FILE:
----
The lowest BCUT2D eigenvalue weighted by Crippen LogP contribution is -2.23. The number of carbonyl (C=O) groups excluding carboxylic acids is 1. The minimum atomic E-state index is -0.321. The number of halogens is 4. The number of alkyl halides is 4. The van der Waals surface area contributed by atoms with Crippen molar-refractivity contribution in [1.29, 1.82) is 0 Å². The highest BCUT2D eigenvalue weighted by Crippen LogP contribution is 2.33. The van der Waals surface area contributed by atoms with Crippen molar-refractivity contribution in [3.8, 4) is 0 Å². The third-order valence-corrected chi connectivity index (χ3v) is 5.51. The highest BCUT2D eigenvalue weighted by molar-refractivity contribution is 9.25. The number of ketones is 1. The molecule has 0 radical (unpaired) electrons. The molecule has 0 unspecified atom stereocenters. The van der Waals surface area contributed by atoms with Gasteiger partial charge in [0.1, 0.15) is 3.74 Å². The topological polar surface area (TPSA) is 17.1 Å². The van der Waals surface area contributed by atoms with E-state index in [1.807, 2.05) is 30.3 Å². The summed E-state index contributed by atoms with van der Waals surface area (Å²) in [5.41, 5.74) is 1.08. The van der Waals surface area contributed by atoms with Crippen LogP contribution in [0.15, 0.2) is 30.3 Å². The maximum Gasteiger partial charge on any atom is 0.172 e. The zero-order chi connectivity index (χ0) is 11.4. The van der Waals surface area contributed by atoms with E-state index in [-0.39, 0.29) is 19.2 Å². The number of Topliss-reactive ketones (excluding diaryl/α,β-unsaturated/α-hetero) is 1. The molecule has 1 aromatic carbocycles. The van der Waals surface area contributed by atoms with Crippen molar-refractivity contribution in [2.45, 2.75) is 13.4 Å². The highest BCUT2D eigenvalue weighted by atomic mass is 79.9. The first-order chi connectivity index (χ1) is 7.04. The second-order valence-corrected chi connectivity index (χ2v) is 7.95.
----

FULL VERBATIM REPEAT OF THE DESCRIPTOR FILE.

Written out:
The lowest BCUT2D eigenvalue weighted by Crippen LogP contribution is -2.23. The number of carbonyl (C=O) groups excluding carboxylic acids is 1. The minimum atomic E-state index is -0.321. The number of halogens is 4. The number of alkyl halides is 4. The van der Waals surface area contributed by atoms with Crippen molar-refractivity contribution in [1.29, 1.82) is 0 Å². The highest BCUT2D eigenvalue weighted by Crippen LogP contribution is 2.33. The van der Waals surface area contributed by atoms with Crippen molar-refractivity contribution in [3.8, 4) is 0 Å². The third-order valence-corrected chi connectivity index (χ3v) is 5.51. The highest BCUT2D eigenvalue weighted by molar-refractivity contribution is 9.25. The number of ketones is 1. The molecule has 0 radical (unpaired) electrons. The molecule has 0 unspecified atom stereocenters. The van der Waals surface area contributed by atoms with Gasteiger partial charge in [0.1, 0.15) is 3.74 Å². The topological polar surface area (TPSA) is 17.1 Å². The van der Waals surface area contributed by atoms with E-state index in [1.807, 2.05) is 30.3 Å². The summed E-state index contributed by atoms with van der Waals surface area (Å²) in [5.41, 5.74) is 1.08. The van der Waals surface area contributed by atoms with Crippen LogP contribution in [0.15, 0.2) is 30.3 Å². The maximum Gasteiger partial charge on any atom is 0.172 e. The zero-order chi connectivity index (χ0) is 11.4. The van der Waals surface area contributed by atoms with E-state index in [-0.39, 0.29) is 19.2 Å². The number of Topliss-reactive ketones (excluding diaryl/α,β-unsaturated/α-hetero) is 1. The molecule has 1 aromatic carbocycles. The van der Waals surface area contributed by atoms with Crippen molar-refractivity contribution in [2.45, 2.75) is 13.4 Å². The highest BCUT2D eigenvalue weighted by atomic mass is 79.9. The first-order chi connectivity index (χ1) is 7.04. The second-order valence-corrected chi connectivity index (χ2v) is 7.95.